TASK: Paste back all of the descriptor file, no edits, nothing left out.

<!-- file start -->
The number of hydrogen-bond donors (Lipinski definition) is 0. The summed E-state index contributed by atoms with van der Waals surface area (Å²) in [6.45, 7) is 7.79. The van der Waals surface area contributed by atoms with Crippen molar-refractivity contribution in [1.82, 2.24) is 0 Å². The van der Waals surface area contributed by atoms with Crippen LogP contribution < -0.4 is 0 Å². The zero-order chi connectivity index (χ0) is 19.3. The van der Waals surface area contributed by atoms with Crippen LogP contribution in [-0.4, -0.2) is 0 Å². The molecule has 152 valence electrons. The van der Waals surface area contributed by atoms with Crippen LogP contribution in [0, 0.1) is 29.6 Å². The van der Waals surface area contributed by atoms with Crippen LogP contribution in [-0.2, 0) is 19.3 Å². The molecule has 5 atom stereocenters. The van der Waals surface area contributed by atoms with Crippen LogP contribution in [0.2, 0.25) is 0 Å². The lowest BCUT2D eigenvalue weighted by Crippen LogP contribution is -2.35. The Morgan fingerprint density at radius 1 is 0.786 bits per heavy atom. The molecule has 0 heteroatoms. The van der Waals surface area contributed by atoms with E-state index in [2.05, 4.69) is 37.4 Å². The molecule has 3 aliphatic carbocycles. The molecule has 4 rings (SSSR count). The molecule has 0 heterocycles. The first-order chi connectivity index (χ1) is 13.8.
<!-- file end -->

The number of hydrogen-bond donors (Lipinski definition) is 0. The summed E-state index contributed by atoms with van der Waals surface area (Å²) in [6.45, 7) is 7.79. The van der Waals surface area contributed by atoms with Crippen molar-refractivity contribution in [1.82, 2.24) is 0 Å². The van der Waals surface area contributed by atoms with Crippen LogP contribution < -0.4 is 0 Å². The zero-order chi connectivity index (χ0) is 19.3. The van der Waals surface area contributed by atoms with Crippen LogP contribution in [-0.4, -0.2) is 0 Å². The molecule has 152 valence electrons. The van der Waals surface area contributed by atoms with Crippen LogP contribution in [0, 0.1) is 29.6 Å². The van der Waals surface area contributed by atoms with Crippen LogP contribution in [-0.2, 0) is 19.3 Å². The molecule has 5 atom stereocenters. The van der Waals surface area contributed by atoms with Crippen LogP contribution in [0.2, 0.25) is 0 Å². The lowest BCUT2D eigenvalue weighted by Crippen LogP contribution is -2.35. The Morgan fingerprint density at radius 1 is 0.786 bits per heavy atom. The molecule has 0 heteroatoms. The van der Waals surface area contributed by atoms with E-state index in [2.05, 4.69) is 37.4 Å². The molecule has 3 aliphatic carbocycles. The molecule has 4 rings (SSSR count). The molecule has 0 heterocycles. The first-order chi connectivity index (χ1) is 13.8.